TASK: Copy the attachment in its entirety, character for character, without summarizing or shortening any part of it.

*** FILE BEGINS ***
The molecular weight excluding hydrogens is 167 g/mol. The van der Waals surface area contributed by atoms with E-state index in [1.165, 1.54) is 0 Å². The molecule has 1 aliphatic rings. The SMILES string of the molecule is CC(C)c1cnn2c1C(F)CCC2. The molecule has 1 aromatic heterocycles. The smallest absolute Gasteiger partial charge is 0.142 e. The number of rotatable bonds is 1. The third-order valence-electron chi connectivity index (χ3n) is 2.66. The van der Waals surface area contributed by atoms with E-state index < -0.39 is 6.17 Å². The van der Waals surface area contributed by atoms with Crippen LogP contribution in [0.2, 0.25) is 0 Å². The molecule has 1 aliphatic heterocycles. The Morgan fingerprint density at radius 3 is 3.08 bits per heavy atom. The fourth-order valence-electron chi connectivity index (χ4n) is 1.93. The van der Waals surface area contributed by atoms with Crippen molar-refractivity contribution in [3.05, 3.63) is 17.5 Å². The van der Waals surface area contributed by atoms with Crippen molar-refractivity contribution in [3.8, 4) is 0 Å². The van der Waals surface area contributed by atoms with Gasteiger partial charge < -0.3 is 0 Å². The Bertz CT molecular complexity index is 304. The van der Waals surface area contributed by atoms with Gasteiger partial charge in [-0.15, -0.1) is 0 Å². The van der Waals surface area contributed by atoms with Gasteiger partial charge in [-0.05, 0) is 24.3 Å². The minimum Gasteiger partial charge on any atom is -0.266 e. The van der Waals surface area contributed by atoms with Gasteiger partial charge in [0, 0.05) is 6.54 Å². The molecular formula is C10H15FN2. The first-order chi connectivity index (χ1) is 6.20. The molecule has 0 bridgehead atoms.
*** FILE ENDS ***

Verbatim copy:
The molecular weight excluding hydrogens is 167 g/mol. The van der Waals surface area contributed by atoms with E-state index in [1.165, 1.54) is 0 Å². The molecule has 1 aliphatic rings. The SMILES string of the molecule is CC(C)c1cnn2c1C(F)CCC2. The molecule has 1 aromatic heterocycles. The smallest absolute Gasteiger partial charge is 0.142 e. The number of rotatable bonds is 1. The third-order valence-electron chi connectivity index (χ3n) is 2.66. The van der Waals surface area contributed by atoms with E-state index < -0.39 is 6.17 Å². The van der Waals surface area contributed by atoms with Crippen LogP contribution in [0.2, 0.25) is 0 Å². The molecule has 1 aliphatic heterocycles. The Morgan fingerprint density at radius 3 is 3.08 bits per heavy atom. The fourth-order valence-electron chi connectivity index (χ4n) is 1.93. The van der Waals surface area contributed by atoms with Crippen molar-refractivity contribution in [3.05, 3.63) is 17.5 Å². The van der Waals surface area contributed by atoms with Crippen molar-refractivity contribution in [3.8, 4) is 0 Å². The van der Waals surface area contributed by atoms with Gasteiger partial charge < -0.3 is 0 Å². The Bertz CT molecular complexity index is 304. The van der Waals surface area contributed by atoms with Gasteiger partial charge in [-0.15, -0.1) is 0 Å². The van der Waals surface area contributed by atoms with Gasteiger partial charge in [-0.05, 0) is 24.3 Å². The minimum Gasteiger partial charge on any atom is -0.266 e. The van der Waals surface area contributed by atoms with Gasteiger partial charge in [0, 0.05) is 6.54 Å². The molecular formula is C10H15FN2. The first-order chi connectivity index (χ1) is 6.20. The molecule has 0 bridgehead atoms.